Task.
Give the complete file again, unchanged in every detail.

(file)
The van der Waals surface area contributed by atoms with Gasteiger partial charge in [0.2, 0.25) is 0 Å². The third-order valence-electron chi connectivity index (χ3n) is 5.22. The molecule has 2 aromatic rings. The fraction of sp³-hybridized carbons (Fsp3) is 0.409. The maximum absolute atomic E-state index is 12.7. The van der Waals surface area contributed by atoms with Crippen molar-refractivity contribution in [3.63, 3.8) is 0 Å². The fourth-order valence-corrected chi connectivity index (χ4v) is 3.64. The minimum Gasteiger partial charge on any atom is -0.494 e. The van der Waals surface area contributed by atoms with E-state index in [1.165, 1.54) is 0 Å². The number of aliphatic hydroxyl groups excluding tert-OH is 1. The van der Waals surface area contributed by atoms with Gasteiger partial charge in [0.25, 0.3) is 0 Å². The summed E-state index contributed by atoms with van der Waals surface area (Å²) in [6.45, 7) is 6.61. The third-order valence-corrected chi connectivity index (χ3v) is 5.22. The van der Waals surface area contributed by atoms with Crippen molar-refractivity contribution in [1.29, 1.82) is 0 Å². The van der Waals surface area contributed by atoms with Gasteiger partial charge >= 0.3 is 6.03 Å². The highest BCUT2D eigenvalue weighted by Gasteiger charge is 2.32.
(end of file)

The van der Waals surface area contributed by atoms with Gasteiger partial charge in [0.2, 0.25) is 0 Å². The third-order valence-electron chi connectivity index (χ3n) is 5.22. The molecule has 2 aromatic rings. The fraction of sp³-hybridized carbons (Fsp3) is 0.409. The maximum absolute atomic E-state index is 12.7. The van der Waals surface area contributed by atoms with Crippen molar-refractivity contribution in [3.63, 3.8) is 0 Å². The fourth-order valence-corrected chi connectivity index (χ4v) is 3.64. The minimum Gasteiger partial charge on any atom is -0.494 e. The van der Waals surface area contributed by atoms with E-state index in [1.165, 1.54) is 0 Å². The number of aliphatic hydroxyl groups excluding tert-OH is 1. The van der Waals surface area contributed by atoms with Gasteiger partial charge in [0.25, 0.3) is 0 Å². The summed E-state index contributed by atoms with van der Waals surface area (Å²) in [6.45, 7) is 6.61. The third-order valence-corrected chi connectivity index (χ3v) is 5.22. The van der Waals surface area contributed by atoms with Crippen molar-refractivity contribution in [1.29, 1.82) is 0 Å². The van der Waals surface area contributed by atoms with Gasteiger partial charge >= 0.3 is 6.03 Å². The highest BCUT2D eigenvalue weighted by Gasteiger charge is 2.32.